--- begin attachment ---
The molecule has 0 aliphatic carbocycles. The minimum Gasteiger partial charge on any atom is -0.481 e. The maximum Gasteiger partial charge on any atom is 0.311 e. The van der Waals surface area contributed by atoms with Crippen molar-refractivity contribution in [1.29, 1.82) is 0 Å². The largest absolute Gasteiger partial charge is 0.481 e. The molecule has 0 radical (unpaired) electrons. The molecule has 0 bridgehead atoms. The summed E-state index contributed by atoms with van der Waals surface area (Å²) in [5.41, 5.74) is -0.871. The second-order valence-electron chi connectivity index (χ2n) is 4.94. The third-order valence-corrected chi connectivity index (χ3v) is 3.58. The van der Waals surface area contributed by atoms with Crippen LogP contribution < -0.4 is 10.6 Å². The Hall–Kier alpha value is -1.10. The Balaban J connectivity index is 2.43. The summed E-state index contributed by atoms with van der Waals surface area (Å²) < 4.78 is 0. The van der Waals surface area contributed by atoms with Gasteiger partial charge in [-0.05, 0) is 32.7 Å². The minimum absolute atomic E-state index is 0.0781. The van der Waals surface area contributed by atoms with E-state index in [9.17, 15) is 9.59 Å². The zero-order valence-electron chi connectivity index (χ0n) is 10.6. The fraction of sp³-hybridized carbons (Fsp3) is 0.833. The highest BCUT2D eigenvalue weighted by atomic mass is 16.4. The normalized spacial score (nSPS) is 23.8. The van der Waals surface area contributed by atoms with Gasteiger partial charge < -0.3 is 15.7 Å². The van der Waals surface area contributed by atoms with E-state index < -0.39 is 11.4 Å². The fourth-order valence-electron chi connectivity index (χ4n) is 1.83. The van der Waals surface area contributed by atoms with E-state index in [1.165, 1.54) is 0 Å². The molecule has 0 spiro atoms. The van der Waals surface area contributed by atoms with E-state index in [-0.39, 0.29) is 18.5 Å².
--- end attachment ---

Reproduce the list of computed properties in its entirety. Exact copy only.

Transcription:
The molecule has 0 aliphatic carbocycles. The minimum Gasteiger partial charge on any atom is -0.481 e. The maximum Gasteiger partial charge on any atom is 0.311 e. The van der Waals surface area contributed by atoms with Crippen molar-refractivity contribution in [1.29, 1.82) is 0 Å². The largest absolute Gasteiger partial charge is 0.481 e. The molecule has 0 radical (unpaired) electrons. The molecule has 0 bridgehead atoms. The summed E-state index contributed by atoms with van der Waals surface area (Å²) in [5.41, 5.74) is -0.871. The second-order valence-electron chi connectivity index (χ2n) is 4.94. The third-order valence-corrected chi connectivity index (χ3v) is 3.58. The van der Waals surface area contributed by atoms with Crippen LogP contribution < -0.4 is 10.6 Å². The Hall–Kier alpha value is -1.10. The Balaban J connectivity index is 2.43. The summed E-state index contributed by atoms with van der Waals surface area (Å²) < 4.78 is 0. The van der Waals surface area contributed by atoms with Gasteiger partial charge in [-0.05, 0) is 32.7 Å². The minimum absolute atomic E-state index is 0.0781. The van der Waals surface area contributed by atoms with E-state index in [9.17, 15) is 9.59 Å². The zero-order valence-electron chi connectivity index (χ0n) is 10.6. The fraction of sp³-hybridized carbons (Fsp3) is 0.833. The highest BCUT2D eigenvalue weighted by atomic mass is 16.4. The normalized spacial score (nSPS) is 23.8. The van der Waals surface area contributed by atoms with Gasteiger partial charge < -0.3 is 15.7 Å². The van der Waals surface area contributed by atoms with E-state index < -0.39 is 11.4 Å². The fourth-order valence-electron chi connectivity index (χ4n) is 1.83. The van der Waals surface area contributed by atoms with E-state index in [1.165, 1.54) is 0 Å². The molecule has 0 spiro atoms. The van der Waals surface area contributed by atoms with E-state index in [-0.39, 0.29) is 18.5 Å².